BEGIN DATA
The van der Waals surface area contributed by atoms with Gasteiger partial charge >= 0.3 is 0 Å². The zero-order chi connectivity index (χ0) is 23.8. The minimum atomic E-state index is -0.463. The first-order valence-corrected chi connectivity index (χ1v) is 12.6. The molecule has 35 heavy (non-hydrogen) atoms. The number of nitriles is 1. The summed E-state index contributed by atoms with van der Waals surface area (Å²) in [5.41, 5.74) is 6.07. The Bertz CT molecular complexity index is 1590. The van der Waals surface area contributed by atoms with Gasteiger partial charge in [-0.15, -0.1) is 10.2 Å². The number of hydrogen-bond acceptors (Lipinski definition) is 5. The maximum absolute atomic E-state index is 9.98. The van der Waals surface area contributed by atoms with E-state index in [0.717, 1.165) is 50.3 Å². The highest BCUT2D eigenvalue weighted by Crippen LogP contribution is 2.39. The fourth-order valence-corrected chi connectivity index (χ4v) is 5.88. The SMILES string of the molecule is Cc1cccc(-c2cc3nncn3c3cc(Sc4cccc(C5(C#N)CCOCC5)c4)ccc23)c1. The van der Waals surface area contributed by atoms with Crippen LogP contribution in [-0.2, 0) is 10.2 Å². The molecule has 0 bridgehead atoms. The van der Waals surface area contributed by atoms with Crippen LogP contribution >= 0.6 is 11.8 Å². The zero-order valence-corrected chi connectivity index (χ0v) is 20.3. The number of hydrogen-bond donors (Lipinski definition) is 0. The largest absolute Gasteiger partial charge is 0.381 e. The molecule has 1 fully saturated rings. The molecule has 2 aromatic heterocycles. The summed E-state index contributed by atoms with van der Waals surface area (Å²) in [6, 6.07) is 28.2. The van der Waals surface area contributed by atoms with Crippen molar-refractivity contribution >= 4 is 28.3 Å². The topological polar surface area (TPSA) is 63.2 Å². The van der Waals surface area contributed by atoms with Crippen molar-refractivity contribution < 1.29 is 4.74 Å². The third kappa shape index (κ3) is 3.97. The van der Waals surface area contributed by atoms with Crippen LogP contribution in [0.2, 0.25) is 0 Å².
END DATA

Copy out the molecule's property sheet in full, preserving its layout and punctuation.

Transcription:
The van der Waals surface area contributed by atoms with Gasteiger partial charge >= 0.3 is 0 Å². The zero-order chi connectivity index (χ0) is 23.8. The minimum atomic E-state index is -0.463. The first-order valence-corrected chi connectivity index (χ1v) is 12.6. The molecule has 35 heavy (non-hydrogen) atoms. The number of nitriles is 1. The summed E-state index contributed by atoms with van der Waals surface area (Å²) in [5.41, 5.74) is 6.07. The Bertz CT molecular complexity index is 1590. The van der Waals surface area contributed by atoms with Gasteiger partial charge in [-0.15, -0.1) is 10.2 Å². The number of hydrogen-bond acceptors (Lipinski definition) is 5. The maximum absolute atomic E-state index is 9.98. The van der Waals surface area contributed by atoms with E-state index in [0.717, 1.165) is 50.3 Å². The highest BCUT2D eigenvalue weighted by Crippen LogP contribution is 2.39. The fourth-order valence-corrected chi connectivity index (χ4v) is 5.88. The SMILES string of the molecule is Cc1cccc(-c2cc3nncn3c3cc(Sc4cccc(C5(C#N)CCOCC5)c4)ccc23)c1. The van der Waals surface area contributed by atoms with Crippen LogP contribution in [-0.2, 0) is 10.2 Å². The molecule has 0 bridgehead atoms. The van der Waals surface area contributed by atoms with Crippen LogP contribution >= 0.6 is 11.8 Å². The zero-order valence-corrected chi connectivity index (χ0v) is 20.3. The number of hydrogen-bond donors (Lipinski definition) is 0. The largest absolute Gasteiger partial charge is 0.381 e. The molecule has 1 fully saturated rings. The molecule has 2 aromatic heterocycles. The summed E-state index contributed by atoms with van der Waals surface area (Å²) in [6, 6.07) is 28.2. The van der Waals surface area contributed by atoms with Crippen molar-refractivity contribution >= 4 is 28.3 Å². The topological polar surface area (TPSA) is 63.2 Å². The van der Waals surface area contributed by atoms with Crippen molar-refractivity contribution < 1.29 is 4.74 Å². The third kappa shape index (κ3) is 3.97. The van der Waals surface area contributed by atoms with Crippen LogP contribution in [0.2, 0.25) is 0 Å².